Defense Modeling, Simulation, and Analysis: Meeting the Challenge the progress of a given intermediate solution may also be thought of as an online process, where one is asking whether either more data or more time will yield a better solution. New mathematical models of computational processes might be helpful for this. In addition to the particular problems of embedded systems there are other areas where mathematical advances would find ready application: The use of structured random search and determination of problems amenable to such an approach. Scalability of mathematical methods, including better partitioning, abstraction, and aggregation methods. Methods for analyzing the results of model composition, interoperability, and resource integration, including methods for combining different formalisms, different definitions of uncertainty, and techniques such as metalogics, which allow one to reason about the characteristics of different logics and knowledge representations and their applicability to a specific problem. Methods for analyzing integrated modeling and data analysis environments. These would include research into the behavior of real-time linkage of models to data streams, perhaps using Bayesian methods to update model parameters with a combination of real and simulated data. Useful methods might also link machine-learning techniques for data extraction with simulation tools for forecasting. This report has identified embedded MS&A as an important component of the changing DoD landscape and as an area in need of additional scientific research. Recommendation 9: DoD should begin cooperative programs of research into embedded systems with other agencies facing similar demands. Expanded Concepts of Validation Some M&S is, or could be, solidly based in settled theory or empirical testing. Classical validation methods would then apply, and a model’s predictions could be compared against a trusted reference. In addition, successful analysis requires confidence in the model’s results, or at least an understanding of the limitations of the results. This said, many models and simulations, especially when considered to include the databases with which they will be used, contain a great deal of uncertainty (see Chapter 4 for an extensive discussion of this). If the data for previous events are known, at least retrospectively, then postdiction can be used to assess validity, but even that condition is often not met. The output of complex systems is influenced by one-time occurrences along the way that cannot be identified reliably even after the fact—when, for instance, a soldier is killed while on sentry duty or a surveillance aircraft is shot down without an impending or actual attack ever having been reported. Even worse, when dealing with complex systems, we often do not even know what the correct structure of a good model should be. We may have reasonable conjectures, but it is hardly unusual for experts to disagree fiercely on such matters. For instance, traditional validation methods might not be applicable to large-scale multiagent models used for examining sociocultural systems because the fundamental underlying laws either do not exist or are unknown. Considerations such as these necessitate a new concept of validation;16 it may be prudent to implement a means of labeling a model, simulation, or game as “valid for the purposes of exploration in a particular context.” This would be a judgment not about the truth of any one prediction but about whether, on balance, the tool was useful.17 Note that the important standard technique of judging face validity does not apply to the kinds of exploratory models and games on which this report focuses. Often the purpose of exploratory work is to uncover possibilities very different from what would usually be expected: system failures when certain odd combinations of events occur, such as long strings of (good or bad) luck; changes in the very structure of a social system due to personalities, deaths, random encounters at special times, and so on. If the model is used to find unexpected outputs, face validity is a poor judge of model validity. How might one assess validity, even for limited purposes of exploration? The committee is skeptical about the value of bureaucratic processes to assess validity, since they are expensive, time-consuming, and frequently reinforce conventional wisdom and standard databases even when the reality is massive uncertainty. Nonetheless, validity is an important matter. Several criteria are necessary to establish a model’s validity: The model should be sufficiently consistent with the laws of physics and realities of technology so that the insights apparently obtained are not artifacts of violations of these.18 The model (or game) should be comprehensible and explainable, often in a way conducive to explaining its workings with a credible and suitable “story,” thereby helping people to assess in real time whether an insight could be illegitimate or the result of artifact. Models used in exploratory analysis should deal rea- 16 Some M&S professionals feel that the term “evaluation” is preferable because it avoids the connotation, sometimes associated with “validation,” of a one-time process or step of bureaucratic certification. 17 Some of this discussion draws on Bigelow and Davis (2003). 18 This is not an idle example. It is not uncommon for “concept-driven” war games to assume that technology will provide whatever is necessary to achieve the concept. That can be a useful approach, but it can also be troublesome, as when a concept dependent on light, long-lifetime, powerful chemical batteries is embraced uncritically.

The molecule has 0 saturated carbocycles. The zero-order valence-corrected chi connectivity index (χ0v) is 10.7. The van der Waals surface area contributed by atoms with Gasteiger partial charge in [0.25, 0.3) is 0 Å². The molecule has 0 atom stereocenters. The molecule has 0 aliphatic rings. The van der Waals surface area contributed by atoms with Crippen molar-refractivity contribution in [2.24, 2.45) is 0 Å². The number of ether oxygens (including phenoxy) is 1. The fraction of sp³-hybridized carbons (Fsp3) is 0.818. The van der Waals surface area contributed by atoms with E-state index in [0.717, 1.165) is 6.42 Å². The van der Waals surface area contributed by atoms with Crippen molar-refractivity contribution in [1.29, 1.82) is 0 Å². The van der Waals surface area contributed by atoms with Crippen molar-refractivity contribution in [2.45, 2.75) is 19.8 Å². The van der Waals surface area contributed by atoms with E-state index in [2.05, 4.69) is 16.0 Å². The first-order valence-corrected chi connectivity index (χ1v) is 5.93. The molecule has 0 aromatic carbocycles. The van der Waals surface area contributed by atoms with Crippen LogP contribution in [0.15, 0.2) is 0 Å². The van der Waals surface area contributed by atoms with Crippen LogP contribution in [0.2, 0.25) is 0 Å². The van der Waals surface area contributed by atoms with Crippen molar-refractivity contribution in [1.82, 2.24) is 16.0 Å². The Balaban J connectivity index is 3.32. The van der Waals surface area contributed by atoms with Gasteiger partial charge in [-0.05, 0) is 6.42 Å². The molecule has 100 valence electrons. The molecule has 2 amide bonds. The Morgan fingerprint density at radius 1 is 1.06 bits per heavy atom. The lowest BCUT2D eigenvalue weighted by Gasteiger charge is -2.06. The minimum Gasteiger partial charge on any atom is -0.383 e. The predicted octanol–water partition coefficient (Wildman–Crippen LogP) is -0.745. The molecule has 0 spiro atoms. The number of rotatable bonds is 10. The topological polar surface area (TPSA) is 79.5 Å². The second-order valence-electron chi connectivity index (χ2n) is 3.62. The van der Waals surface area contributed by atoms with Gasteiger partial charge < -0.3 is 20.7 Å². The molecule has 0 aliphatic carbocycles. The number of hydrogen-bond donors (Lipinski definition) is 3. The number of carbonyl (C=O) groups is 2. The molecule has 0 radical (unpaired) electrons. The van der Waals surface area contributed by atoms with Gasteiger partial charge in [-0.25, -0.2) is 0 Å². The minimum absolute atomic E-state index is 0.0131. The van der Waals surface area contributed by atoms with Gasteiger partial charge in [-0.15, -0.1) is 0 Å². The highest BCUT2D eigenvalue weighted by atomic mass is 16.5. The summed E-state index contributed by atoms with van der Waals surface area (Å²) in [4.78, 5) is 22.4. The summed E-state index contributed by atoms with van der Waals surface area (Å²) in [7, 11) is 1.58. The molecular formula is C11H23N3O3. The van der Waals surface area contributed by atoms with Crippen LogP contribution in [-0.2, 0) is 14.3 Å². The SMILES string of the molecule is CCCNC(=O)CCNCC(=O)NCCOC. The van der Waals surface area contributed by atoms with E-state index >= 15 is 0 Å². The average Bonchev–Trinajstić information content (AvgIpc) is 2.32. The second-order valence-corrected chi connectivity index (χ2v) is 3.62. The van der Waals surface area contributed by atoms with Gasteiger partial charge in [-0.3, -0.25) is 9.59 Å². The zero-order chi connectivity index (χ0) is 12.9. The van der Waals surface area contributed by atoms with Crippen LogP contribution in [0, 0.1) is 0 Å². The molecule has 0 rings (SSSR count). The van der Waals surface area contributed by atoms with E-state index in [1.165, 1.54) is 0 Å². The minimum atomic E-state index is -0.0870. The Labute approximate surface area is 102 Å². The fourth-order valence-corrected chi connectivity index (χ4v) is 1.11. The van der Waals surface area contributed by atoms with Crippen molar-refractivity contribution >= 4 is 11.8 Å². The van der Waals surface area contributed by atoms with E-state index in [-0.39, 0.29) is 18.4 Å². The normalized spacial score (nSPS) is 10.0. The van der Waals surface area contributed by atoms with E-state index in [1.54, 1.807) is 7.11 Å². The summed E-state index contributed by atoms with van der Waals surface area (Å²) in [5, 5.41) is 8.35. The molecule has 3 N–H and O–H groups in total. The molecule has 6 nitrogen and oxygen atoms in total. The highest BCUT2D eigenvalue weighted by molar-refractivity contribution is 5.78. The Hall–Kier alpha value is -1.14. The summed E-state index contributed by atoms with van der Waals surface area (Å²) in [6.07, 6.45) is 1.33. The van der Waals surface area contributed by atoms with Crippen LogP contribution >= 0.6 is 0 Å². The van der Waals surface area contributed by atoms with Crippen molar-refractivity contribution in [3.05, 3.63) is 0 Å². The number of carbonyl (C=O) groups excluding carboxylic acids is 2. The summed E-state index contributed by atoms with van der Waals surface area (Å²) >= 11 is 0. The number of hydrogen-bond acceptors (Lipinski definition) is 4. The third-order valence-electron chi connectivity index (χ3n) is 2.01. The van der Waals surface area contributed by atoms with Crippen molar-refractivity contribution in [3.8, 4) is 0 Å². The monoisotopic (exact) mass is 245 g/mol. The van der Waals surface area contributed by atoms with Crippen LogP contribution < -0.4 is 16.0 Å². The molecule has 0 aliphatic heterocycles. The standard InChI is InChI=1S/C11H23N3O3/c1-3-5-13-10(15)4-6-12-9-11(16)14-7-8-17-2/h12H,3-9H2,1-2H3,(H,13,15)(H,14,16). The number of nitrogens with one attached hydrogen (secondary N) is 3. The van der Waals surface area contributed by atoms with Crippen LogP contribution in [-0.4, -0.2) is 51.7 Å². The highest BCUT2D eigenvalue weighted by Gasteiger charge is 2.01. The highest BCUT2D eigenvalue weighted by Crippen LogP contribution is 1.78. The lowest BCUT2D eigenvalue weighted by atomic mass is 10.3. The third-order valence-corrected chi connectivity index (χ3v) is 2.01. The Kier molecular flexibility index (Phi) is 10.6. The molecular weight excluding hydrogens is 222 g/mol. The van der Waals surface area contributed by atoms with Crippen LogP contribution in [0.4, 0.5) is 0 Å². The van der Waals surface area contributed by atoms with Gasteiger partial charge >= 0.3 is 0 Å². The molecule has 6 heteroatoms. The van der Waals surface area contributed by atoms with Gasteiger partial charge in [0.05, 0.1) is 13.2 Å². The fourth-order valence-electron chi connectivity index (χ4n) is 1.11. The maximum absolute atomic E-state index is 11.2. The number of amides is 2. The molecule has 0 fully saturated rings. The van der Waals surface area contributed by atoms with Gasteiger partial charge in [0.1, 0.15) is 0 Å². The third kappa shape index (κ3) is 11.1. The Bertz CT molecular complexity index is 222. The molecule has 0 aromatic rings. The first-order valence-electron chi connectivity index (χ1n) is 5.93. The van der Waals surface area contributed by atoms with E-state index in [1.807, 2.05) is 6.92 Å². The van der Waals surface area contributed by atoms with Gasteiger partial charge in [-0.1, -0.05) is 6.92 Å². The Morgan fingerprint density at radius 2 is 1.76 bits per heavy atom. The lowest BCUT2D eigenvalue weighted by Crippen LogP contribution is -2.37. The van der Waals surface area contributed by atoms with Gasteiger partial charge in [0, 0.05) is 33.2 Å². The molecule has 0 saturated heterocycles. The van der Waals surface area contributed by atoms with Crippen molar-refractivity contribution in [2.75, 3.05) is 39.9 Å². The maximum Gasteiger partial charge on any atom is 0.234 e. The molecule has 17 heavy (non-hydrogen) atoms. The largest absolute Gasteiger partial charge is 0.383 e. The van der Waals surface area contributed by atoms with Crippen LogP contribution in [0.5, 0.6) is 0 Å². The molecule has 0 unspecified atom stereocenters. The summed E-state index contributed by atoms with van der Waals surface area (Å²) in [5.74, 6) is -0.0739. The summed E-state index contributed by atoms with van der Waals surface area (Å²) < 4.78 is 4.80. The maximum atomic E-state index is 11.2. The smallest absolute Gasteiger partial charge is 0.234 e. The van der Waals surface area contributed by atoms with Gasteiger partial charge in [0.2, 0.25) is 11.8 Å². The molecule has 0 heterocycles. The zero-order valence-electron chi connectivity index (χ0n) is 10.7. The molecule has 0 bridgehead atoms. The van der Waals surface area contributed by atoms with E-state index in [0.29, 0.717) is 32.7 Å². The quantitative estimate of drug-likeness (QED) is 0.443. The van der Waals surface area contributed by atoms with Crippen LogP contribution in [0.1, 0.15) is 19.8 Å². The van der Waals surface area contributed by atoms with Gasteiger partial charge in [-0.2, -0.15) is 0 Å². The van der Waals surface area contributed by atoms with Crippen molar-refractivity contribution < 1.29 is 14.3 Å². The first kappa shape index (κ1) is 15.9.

OCR for page 17